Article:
Let freedom swing


Owen Bryant’s “The Emcee,” left, and Jeff Bentey’s “Hans” turn on the sweet and seedy in <i>Cabaret</i>.

Owen Bryant’s “The Emcee,” left, and Jeff Bentey’s “Hans” turn on the sweet and seedy in Cabaret.

Photo By David Robert

Rated 4.0

It is hard to resist being drawn into the intoxicating German underworld of the 1930s in TMCC’s latest production of one of the greatest musicals of all time, Cabaret. The show practically begins from the moment the audience walks into the lobby, where cabaret entertainers are milling about, laughing, talking with audience members and passing out programs, while another sings to piano accompaniment, and a gypsy tells fortunes.

With the show’s entertaining opener, “Wilkommen,” the audience is greeted by the androgynous Emcee (Owen Bryant) and the scantily clad entertainers of the seedy Kit Kat Club, who are singing, dancing, and partying as if the world is about to end. All are welcome at the Kit Kat Club, and the only entry requirement seems to be a desire to engage in lascivious fun with reckless abandon.

Clifford Bradshaw (Bob Barsanti), an American writer in search of a subject for a novel, has just arrived in Berlin. On the train, he meets Ernst Ludwig (Ryan Kelly) of dubious profession, who directs him both to Fraulein Schneider’s (Jane Addington) boarding house and the Kit Kat Club. At the nightclub three hours later, Cliff meets the fascinating Kit Kat singer, Sally Bowles (Echo Olsen), whose fortunes soon become entangled with his own. For the remainder of the show, the stories of Cliff, Sally and the characters of the boarding house are interspersed with acts from the club.

Under the direction of Paul Aberasturi, this production of Cabaret offers many well-staged, entertaining musical numbers, each one with new surprises. The jubilant songs and constant partying also accompany a world of drugs, drinking and longing for love. The open embrace of all kinds and preferences seems part of a desperate attempt to stave off the encroaching power of a strict Nazi regime that has no tolerance for difference. The first act creates a provocative, fun and free world—a world that starts to break down when the Nazi armbands come out. There is a palpable change of tone in the second act, and the cast does a capable job of managing this transition.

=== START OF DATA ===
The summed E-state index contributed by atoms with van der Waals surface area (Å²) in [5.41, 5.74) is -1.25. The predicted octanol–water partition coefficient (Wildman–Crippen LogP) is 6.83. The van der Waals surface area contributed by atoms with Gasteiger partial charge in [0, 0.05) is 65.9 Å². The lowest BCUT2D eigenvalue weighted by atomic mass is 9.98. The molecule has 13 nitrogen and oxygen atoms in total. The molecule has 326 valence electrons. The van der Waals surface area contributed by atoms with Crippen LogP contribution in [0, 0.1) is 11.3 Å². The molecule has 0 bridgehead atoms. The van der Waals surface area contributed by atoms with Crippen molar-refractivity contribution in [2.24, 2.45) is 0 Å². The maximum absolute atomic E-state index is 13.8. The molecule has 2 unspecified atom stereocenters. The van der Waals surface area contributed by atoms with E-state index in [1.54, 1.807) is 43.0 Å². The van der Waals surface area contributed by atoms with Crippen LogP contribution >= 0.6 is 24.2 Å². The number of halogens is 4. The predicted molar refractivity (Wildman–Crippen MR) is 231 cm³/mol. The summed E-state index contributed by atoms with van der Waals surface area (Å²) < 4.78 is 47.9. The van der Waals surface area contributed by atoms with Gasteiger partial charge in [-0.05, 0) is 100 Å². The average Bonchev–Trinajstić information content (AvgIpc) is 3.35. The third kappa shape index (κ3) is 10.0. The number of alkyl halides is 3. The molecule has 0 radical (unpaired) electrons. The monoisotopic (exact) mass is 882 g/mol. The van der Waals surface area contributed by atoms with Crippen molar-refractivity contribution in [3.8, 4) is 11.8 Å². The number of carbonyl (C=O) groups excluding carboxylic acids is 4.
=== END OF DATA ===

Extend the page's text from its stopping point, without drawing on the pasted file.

In the role of the Emcee, Owen Brant’s performance ranges from mischievous to mesmerizing. Not only does he introduce the acts at the Kit Kat Club, but he also oversees the whole show, watching the scenes from a level above, all-knowing and smiling. As Sally Bowles, Echo Olsen’s impassioned song delivery is often riveting. Olsen ably captures the enigmatic Sally, whose determination to live an exciting life is at the show’s center.

But while the leads are strong, it is the ensemble that makes this really enjoyable entertainment. The cast of 39 are collectively captivating. Their cabaret songs and dances are accompanied by a costumed band, which sits at the back of the stage.

With music and lyrics by John Kander and Fred Ebb, the duo who created Chicago, Cabaret‘s songs are irresistible. The choreography is bold and flashy, filling the whole stage and creating a feast for the eyes. The striking black and white costumes come to life under the colorful, flashy lights of the nightclub.

At times, the sound is difficult to hear and some words were dropped, due to German accents and some acoustical imbalances. Nonetheless, on the night I attended, the show received a well-deserved standing ovation.